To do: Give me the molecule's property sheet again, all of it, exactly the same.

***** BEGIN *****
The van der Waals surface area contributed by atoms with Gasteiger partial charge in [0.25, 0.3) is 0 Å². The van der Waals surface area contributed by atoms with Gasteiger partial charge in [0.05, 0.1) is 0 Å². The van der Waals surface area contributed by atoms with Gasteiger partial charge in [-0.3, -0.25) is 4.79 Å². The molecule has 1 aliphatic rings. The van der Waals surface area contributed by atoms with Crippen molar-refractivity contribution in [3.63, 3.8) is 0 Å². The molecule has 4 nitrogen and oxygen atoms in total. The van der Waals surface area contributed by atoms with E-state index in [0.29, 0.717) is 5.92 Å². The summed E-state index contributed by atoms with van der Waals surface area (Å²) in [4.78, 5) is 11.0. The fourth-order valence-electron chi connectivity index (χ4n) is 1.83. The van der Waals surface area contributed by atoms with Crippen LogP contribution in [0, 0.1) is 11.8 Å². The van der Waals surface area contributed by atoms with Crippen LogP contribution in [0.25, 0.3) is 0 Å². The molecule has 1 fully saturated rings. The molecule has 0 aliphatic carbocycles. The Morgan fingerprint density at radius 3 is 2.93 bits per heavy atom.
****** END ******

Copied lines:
The van der Waals surface area contributed by atoms with Gasteiger partial charge in [0.25, 0.3) is 0 Å². The van der Waals surface area contributed by atoms with Gasteiger partial charge in [0.05, 0.1) is 0 Å². The van der Waals surface area contributed by atoms with Gasteiger partial charge in [-0.3, -0.25) is 4.79 Å². The molecule has 1 aliphatic rings. The van der Waals surface area contributed by atoms with Crippen molar-refractivity contribution in [3.63, 3.8) is 0 Å². The molecule has 4 nitrogen and oxygen atoms in total. The van der Waals surface area contributed by atoms with E-state index in [0.29, 0.717) is 5.92 Å². The summed E-state index contributed by atoms with van der Waals surface area (Å²) in [4.78, 5) is 11.0. The fourth-order valence-electron chi connectivity index (χ4n) is 1.83. The van der Waals surface area contributed by atoms with Crippen LogP contribution in [0, 0.1) is 11.8 Å². The van der Waals surface area contributed by atoms with Crippen LogP contribution in [0.25, 0.3) is 0 Å². The molecule has 1 fully saturated rings. The molecule has 0 aliphatic carbocycles. The Morgan fingerprint density at radius 3 is 2.93 bits per heavy atom.